NEW YORK: India and the US cannot be "fighting every day on trade issues" while cooperating on defence, former US Ambassador to India Richard Verma has said, highlighting the need to "fire on all cylinders" to move ahead of their strategic relations.
Verma said Washington and New Delhi want an "ambitious relationship" and to become natural allies for that they need to be "firing on all cylinders", including economic and military.
"We need a full-scale relationship, not just the defence relationship, not just the strategic relationship. We need to focus on the economic side too. We somehow need to navigate America First with Make in India," Verma said here yesterday.
"We can't be fighting everyday on trade, cooperating on defence and think we are just going to have a great relationship. We need to be firing on all cylinders, that means economic, that means military," he said.
He further stressed that the US needs to take its defence relationship with India to the next level.
"That means we ought to be providing India with the most advanced technology, we ought to make sure that if India is in trouble they have the means to win, if they are challenged," he said.
Delivering the third 'New India Lecture' organized by India's Consulate General in New York, Verma spoke at length on a wide range of topics pertaining to India-US relations, including H1B work visas, immigration as well as geo-political issues relating to China and Pakistan.
Verma, Vice Chairman and Partner at the Asia Group and a board member of the US-India Strategic Partnership Forum (USISPF), said the India-US relationship has been a "slightly underperforming" one for decades.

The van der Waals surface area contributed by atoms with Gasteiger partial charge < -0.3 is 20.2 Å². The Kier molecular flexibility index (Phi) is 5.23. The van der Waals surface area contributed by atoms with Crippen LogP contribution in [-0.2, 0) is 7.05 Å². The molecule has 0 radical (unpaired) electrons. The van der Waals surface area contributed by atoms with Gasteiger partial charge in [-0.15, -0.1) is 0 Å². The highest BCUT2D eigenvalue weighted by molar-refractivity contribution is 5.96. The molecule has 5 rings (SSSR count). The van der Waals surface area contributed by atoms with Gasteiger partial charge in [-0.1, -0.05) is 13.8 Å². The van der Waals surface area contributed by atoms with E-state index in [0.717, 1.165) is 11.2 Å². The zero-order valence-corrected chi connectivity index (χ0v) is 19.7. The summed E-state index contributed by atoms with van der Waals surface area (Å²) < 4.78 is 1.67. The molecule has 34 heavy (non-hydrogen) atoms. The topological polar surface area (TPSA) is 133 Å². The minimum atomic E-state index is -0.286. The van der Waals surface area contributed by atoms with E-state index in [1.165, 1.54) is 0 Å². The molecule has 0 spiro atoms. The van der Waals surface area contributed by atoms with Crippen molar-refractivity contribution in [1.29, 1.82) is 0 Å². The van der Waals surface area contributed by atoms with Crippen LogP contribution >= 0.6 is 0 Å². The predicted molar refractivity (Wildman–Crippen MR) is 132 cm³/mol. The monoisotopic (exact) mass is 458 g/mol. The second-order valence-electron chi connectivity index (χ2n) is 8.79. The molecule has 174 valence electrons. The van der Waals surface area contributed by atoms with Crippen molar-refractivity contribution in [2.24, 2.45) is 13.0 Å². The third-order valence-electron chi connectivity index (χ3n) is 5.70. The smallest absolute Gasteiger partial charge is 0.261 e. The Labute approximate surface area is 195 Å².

"We have got some history that weighs us down. We still have some trust issues and neither side wants to be in an alliance," he said in his address on 'US-India: Natural Allies -- Absent the Alliance'.
Responding to a question on concerns among Indian workers over the H1B visa, Verma said last year about 1.1 million visas were issued to Indian nationals to come to the US in every category and out of these, about 50,000-60,000 were H1B visas.
"A very small percentage of the visa pool is for H1 B visas," he said.
Verma, who had served as the US Ambassador to India from 2014 to 2017, said he had conveyed to Indian CEOs and software companies that they have to be aware of the "political realities" in the US.
Verma, who has previously served as the Assistant Secretary of State for Legislative Affairs, noted that "some reforms are probably necessary", adding that the H1B visas are an important but "small part" of the overall people-to-people relationship between India and the US.
"I think US-India trade relationship is one relationship where you can get distinct wins on both sides," he said.
Highlighting the critical role of the diaspora in strengthening relations between India and the US, Verma said "we have to increase our people-to-people connections and we should be celebrating and standing up for the immigrants who come into this country and not looking at ways to shrink the pool of people coming here".
On the trajectory of India-US relations under the Trump administration, Verma said looking at Washington's all other bilateral relations, the one with India is "still on a pretty good trajectory" While things have been moving along on the strategic side, on the economic side there are some growing pains.
However, he said he is "more concerned about how we treat people who may not necessarily look like and sound like the rest of middle America and that's the part I keep the most eye out for in this environment".
Recalling the journey of his parents from India to the US, Verma said that immigrants and immigration have played a hugely important role in America.
It is not just one group of immigrants or immigrants who look a certain way but immigrants from all over the world and it's really important that we stand up for that group of people.